The link between whales and war was revealed in an unexpected place in the second half of the 20th century. During the Cold War, the world's oceans were acoustically monitored at immense expense (e.g. with the US Navy's Sound Surveilance SOSUS). The aim was to locate enemy submarines. In addition to man-made submarine sounds, the acoustic fishermen of both great powers also caught all kinds of sounds of animal origin, and so the first recordings of whale sounds were made by military facilities.

This fascinated the US marine biologist Roger Payne so much that he in turn used hydrophones to collect recordings of whales. In 1970, Payne released the famous record "Songs of the Humpback Whale", which subsequently created public awareness for the large marine mammals and sparked the movement to protect them by demanding a worldwide ban on whaling.

Today, there are economic reasons for whaling anymore and, thanks to international agreements, hunting is no longer the main threat to the large marine mammals. Rather, it is our use of – and our need for – mineral energy resources that is their misfortune today. Many whale species rely on acoustic signals to find mates. The "song" of the humpback whale is probably the best-known example, but all whale species communicate with acoustic signals. Today, these are overlaid by countless man-made sounds. These include above sound of ship, sonar and seismic measurements. In particular, the noise emitted by large ship engines and propellers, lies precisely in the low-frequency spectrum in which many whale species communicate. Seismic measurements in the search for undersea oil and gas deposits are carried out using extremely loud sound pulses. These not only drive whales away from their territories and feeding grounds, but can also permanently damage the animals' sensitive hearing, which is particularly disastrous for whale species that use sonar to search for food.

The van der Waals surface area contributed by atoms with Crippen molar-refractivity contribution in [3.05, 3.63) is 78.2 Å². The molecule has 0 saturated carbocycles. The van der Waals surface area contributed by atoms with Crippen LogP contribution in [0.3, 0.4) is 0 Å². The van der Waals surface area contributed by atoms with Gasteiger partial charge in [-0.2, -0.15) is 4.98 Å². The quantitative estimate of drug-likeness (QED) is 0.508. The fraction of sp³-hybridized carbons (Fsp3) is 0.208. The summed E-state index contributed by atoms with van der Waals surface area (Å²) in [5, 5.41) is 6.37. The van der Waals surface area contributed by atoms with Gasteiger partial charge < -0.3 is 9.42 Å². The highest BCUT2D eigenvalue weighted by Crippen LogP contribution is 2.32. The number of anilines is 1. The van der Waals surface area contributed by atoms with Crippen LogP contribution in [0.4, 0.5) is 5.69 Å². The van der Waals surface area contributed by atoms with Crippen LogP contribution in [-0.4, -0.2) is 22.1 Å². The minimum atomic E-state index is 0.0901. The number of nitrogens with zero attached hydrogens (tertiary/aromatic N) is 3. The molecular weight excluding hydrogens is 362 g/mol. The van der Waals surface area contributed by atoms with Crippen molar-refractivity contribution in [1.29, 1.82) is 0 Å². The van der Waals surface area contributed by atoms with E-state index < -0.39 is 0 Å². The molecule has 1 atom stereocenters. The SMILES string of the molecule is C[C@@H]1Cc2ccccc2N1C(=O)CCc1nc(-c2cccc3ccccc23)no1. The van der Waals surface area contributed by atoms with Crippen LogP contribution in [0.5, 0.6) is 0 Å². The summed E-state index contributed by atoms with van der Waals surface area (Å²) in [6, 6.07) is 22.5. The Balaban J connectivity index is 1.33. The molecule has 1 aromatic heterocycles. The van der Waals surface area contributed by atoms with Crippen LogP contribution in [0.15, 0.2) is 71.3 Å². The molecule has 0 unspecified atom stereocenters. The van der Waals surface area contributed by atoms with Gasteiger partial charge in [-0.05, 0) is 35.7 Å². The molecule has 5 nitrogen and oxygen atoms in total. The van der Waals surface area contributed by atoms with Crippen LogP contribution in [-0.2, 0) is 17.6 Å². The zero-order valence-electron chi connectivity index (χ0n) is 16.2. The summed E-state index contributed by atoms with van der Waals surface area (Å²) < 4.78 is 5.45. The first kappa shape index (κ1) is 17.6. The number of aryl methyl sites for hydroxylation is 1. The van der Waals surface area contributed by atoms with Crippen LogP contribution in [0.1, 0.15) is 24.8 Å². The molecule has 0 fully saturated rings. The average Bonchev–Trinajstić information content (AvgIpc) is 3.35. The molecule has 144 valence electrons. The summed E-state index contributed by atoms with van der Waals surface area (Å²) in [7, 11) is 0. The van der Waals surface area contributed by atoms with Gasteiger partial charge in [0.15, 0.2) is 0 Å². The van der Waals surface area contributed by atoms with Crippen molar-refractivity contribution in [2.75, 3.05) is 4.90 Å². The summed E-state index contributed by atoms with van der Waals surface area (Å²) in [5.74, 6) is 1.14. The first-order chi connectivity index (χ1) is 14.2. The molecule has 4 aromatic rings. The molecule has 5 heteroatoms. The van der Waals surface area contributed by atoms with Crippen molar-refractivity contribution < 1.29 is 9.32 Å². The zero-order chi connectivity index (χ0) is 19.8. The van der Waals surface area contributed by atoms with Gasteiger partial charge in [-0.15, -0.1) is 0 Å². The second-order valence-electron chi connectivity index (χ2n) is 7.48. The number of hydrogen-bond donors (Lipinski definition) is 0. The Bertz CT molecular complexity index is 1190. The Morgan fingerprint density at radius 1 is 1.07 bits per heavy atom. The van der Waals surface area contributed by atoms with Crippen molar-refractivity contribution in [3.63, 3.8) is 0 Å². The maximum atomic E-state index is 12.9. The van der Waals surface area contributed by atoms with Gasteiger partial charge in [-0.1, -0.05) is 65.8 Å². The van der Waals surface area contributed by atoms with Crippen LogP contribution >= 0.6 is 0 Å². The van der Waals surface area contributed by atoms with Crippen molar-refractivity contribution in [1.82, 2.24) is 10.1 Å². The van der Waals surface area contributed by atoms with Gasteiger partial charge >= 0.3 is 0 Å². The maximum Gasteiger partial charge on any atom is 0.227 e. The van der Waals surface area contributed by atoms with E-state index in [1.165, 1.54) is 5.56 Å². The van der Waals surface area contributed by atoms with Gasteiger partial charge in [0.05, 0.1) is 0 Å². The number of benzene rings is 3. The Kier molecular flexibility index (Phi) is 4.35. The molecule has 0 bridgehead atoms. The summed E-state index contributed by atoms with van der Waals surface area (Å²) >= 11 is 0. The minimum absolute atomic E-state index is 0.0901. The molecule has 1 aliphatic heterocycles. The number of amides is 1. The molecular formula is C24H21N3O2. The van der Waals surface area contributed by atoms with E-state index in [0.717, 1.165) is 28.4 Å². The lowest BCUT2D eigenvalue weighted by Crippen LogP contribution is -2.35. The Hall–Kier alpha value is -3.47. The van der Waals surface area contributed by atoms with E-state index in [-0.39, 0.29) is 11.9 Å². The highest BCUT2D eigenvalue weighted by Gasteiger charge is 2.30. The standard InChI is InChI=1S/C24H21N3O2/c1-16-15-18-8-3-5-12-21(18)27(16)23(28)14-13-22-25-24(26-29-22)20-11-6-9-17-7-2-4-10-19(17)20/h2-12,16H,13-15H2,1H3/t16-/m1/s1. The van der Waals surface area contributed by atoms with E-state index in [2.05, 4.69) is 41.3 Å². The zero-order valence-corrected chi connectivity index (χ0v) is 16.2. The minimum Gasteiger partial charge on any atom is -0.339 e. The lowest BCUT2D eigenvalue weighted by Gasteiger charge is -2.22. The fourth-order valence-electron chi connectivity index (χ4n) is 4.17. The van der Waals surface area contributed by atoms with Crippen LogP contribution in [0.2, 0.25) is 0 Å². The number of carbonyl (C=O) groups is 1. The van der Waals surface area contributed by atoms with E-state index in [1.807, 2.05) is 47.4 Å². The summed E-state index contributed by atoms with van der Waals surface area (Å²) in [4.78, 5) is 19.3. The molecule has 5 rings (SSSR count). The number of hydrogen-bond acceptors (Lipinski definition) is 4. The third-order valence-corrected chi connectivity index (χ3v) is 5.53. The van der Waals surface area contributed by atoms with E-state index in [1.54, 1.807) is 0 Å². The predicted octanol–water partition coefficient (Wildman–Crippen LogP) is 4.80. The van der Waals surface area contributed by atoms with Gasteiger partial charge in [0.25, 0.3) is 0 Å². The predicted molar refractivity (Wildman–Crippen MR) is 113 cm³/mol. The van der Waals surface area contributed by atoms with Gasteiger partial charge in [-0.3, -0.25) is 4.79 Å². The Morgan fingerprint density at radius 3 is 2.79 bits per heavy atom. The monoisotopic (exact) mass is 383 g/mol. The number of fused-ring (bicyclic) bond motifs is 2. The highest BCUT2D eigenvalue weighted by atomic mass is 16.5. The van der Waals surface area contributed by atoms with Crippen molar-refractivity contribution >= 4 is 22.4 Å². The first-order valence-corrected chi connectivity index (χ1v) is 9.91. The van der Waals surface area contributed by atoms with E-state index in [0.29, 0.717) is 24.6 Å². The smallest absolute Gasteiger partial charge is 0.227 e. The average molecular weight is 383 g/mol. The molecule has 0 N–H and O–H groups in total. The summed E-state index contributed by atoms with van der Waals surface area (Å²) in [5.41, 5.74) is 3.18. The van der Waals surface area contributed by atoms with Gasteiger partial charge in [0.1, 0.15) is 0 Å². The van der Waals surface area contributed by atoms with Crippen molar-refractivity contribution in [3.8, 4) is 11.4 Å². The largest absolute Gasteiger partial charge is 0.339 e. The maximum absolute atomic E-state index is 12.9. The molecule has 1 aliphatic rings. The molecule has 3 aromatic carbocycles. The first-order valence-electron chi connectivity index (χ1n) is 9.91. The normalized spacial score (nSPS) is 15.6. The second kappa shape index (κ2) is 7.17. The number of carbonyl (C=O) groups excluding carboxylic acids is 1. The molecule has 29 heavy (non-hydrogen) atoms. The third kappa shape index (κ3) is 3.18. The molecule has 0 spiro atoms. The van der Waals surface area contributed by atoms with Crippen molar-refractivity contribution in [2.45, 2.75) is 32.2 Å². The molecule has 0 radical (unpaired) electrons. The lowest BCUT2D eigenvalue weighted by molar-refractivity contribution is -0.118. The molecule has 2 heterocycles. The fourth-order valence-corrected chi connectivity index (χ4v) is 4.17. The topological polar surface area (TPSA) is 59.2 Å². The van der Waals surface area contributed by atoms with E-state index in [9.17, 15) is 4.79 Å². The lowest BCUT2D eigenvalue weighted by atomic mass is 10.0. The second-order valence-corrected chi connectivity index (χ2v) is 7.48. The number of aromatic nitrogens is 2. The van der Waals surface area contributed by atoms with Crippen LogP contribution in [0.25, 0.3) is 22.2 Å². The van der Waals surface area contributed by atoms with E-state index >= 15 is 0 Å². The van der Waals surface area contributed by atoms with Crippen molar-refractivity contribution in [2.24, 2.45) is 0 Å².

Today, almost 40 years after the ban on hunting large whales, it is apparent that individual whale populations are recovering, but not the majority. Based on DNA analyses, it is assumed that there must have been up to 1.5 million humpback whales in the world's oceans before commercial whaling. Today there are about 80,000 animals. Today's sperm whale population is estimated at less than 30%, the blue whale population at less than 10% compared to pre-industrial times.

In addition to the above-mentioned threats, it is also the destruction of their habitat by commercial fishing and the pollution of the oceans with microplastics and chemical substances (e.g. mercury and PCB) that affect the animals. Ultimately, these are consequences of the global population explosion fuelled by mineral energy and supported by the petrochemical industry.

Without the exploitation of oil, humans would probably have wiped out the large marine mammals already 150 years ago, but even our new love for the black gold has not been able to protect them. Even with the international treaty banning whaling, we continue to threaten them, especially through our engagement with oil, whether as fuel for commercial or fishing vessels, through our search for new undersea resources, or through our insatiable hunger for ever new cheap, colourful plastic products which we ship across the world's oceans where they ultimately end up as microplastics.

What does he say, "the whale"? Does he hear the good news that we want to make an effort not to heat up his bath water any further? Or does he just continue to sing in all the noise we make about oil?

And what about us? While we hope for the energy revolution, we listen to the New-Age-ified voices of the "gentle giants", boycott dolphinariums (unless, of course, we want to show our children these animals once more before we have wiped them out), drive our SUV to the organic supermarket, fly to Tenerife for whale-watching, remember Flipper and Free Willie and donate to Greenpeace at Christmas.

Hey Dory, do you speak whale?

The installation was realized in 2023 for the exhibition „Momentum“ in Neues Museum Nürnberg.

Curators: Simone Schimpf, Janette Witt, Helmut Braun Thomas Heyden